I keep trying to tell people that now a days you are more likely to get a virus that you don’t know you have than a virus you’re well aware of. The days of making a virus that just simply breaks your computer is pretty much over. Now a days hackers and virus writers want a way to make money with their viruses. According to Panda Security, a web security firm, malware that is designed to steal personal information allowing someone to steal your identity is up 600% in the last year.

According to Panda’s security research they have encountered more that 11 million new threats so far this year. Most of them, about 8 million, are Trojan viruses that are designed to be non-threatening. Most people don’t even know they have the virus. These viruses record login information to bank accounts and any other online account that may contain personal information. They then send the information out to a server controlled by the virus creator. Many times the information ends up on the black market and sold to the highest bidder.

Some think that the economic crisis is to blame for the increase. People need money and turn to evil practices to obtain it. The increase in websites selling information of this nature also has created a need for malware that gathers the information.

Panda Security estimates that 3% of people have already been victims of identity theft through the Internet. The best way to protect yourself is to install antivirus software and keep it up to date. If you don’t update the virus definitions you might as well not even have virus protection. Other than keeping your computer clean you can also enlist in identity theft protection services like Lifelock that will protect your identity incase someone gains access to your personal information and attempts to use it to apply for credit.

2.8 Million in Damages in Identity Theft Case

Sunday, August 16th, 2009

Gene Anthony Franklin Jr., 34, who tried to fee to Mexico was convicted of 46 felony counts and faces up to 73 years in prison. Franklin posed as a legitimate real-estate investor to gain access to fellow investors private information.  He then used 12 different identities to buy a house, obtain credit cards, and pay his bills.

The crime doesn’t stop here.  While in jail for his identity theft Franklin used the information of a fellow inmate, Marvin Vernis Smith, to transfer property from Smith’s name to an ex-girlfriend. He then used the houses as collateral to make his 1 million bail.

This is when he fled to Mexico in hopes of leaving his identity theft trial behind. He was caught and brought back to California for the trial, where he was convicted of 46 felony counts including several identity theft-related charges as well as grand theft, conspiracy and forgery counts.

Franklin is scheduled to be sentenced on June 19th and according to the prosecutors he faces up to 72 years in prison for his crimes. In all his crimes racked up 2.8 million in damages.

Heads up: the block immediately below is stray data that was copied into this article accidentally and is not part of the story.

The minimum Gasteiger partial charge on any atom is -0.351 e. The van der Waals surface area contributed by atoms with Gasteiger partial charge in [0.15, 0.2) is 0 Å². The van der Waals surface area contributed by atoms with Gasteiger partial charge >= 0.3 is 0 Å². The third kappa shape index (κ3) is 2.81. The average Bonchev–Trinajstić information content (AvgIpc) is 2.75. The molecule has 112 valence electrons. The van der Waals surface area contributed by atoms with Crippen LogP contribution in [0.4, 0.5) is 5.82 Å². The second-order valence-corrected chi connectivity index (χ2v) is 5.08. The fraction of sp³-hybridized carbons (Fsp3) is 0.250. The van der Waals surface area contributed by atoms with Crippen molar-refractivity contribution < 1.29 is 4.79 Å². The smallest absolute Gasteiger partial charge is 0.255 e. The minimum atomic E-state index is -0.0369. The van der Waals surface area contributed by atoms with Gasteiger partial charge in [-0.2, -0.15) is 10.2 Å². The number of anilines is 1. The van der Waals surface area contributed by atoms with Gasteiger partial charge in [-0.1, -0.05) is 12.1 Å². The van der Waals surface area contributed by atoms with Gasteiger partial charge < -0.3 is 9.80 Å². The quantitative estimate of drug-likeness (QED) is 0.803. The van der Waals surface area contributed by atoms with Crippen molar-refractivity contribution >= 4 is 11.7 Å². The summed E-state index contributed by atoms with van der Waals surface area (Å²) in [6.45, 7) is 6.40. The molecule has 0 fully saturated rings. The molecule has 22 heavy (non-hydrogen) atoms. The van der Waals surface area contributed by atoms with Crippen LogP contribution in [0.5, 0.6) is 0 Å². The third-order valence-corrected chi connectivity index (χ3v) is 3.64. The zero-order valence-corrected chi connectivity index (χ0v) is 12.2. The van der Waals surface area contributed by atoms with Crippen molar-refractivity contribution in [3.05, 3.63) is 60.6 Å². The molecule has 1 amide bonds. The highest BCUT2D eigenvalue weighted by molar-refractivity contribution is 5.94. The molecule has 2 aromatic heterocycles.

Would you trust this guy with your real estate investments?

Frederick Eugene Wood’s cautionary tale of needle-sharing, file-sharing, LimeWire and ID theft

Wednesday, August 12th, 2009

Frederick Eugene Wood’s story is a cautionary tale. Never use methamphetamine. Never share needles or engage in unprotected sex. Use caution when making purchases from Craigslist. And–in light of his sentencing this week on ID theft charges–beware of peer-to-peer file-sharing software.

Wood’s elaborate identity theft scam started with Craigslist ad for computers. When prospective buyers responded to his ad, Wood, 34, used LimeWire file-sharing software to access bank, credit card and tax return files on their computers.

To delay detection, Wood met with the buyers to deliver what were ostensibly the promised computers, but were actually computer boxes full of stuff like rocks or books to give them the appropriate heft.

When he was arrested, his computer contained personal and financial files belonging to more than 120 people; his wallet held eight driver’s licenses bearing Wood’s photo, but each having different names, addresses and birth dates. His victims hailed from New York, Massachusetts, Georgia, Florida, Ohio, Iowa, Louisiana, Oregon and California.

“One thing I wish more than anything else is that I could look the victims in the face and apologize to them to their faces,” Wood said at his sentencing hearing.

Addicted to methamphetamine and infected with HIV/AIDS, Woods told U.S. District Judge James Robart he was optimistic the compulsory drug treatment he’ll undergo in prison would restore him to a productive member of society.

Robart wasn’t very optimistic, citing Wood’s history of manipulation and his three failed drug rehab attempts, and sentenced him to 39 months.

Commuter ID Theft – When Selling a Car be Aware

Monday, August 10th, 2009

Commuter Identity theft isn’t like traditional identity theft where your credit is on the line, but can be just as bad if not worse. Commuter identity theft is where you sell a car to someone and they fail to transfer the car into their name. This doesn’t sound that bad except people are then not responsible for the vehicle. If they leave it parked illegally or commit a crime with it the registration is still under your name. You are held for all tickets that are associated to the vehicle unless you can prove you sold the vehicle.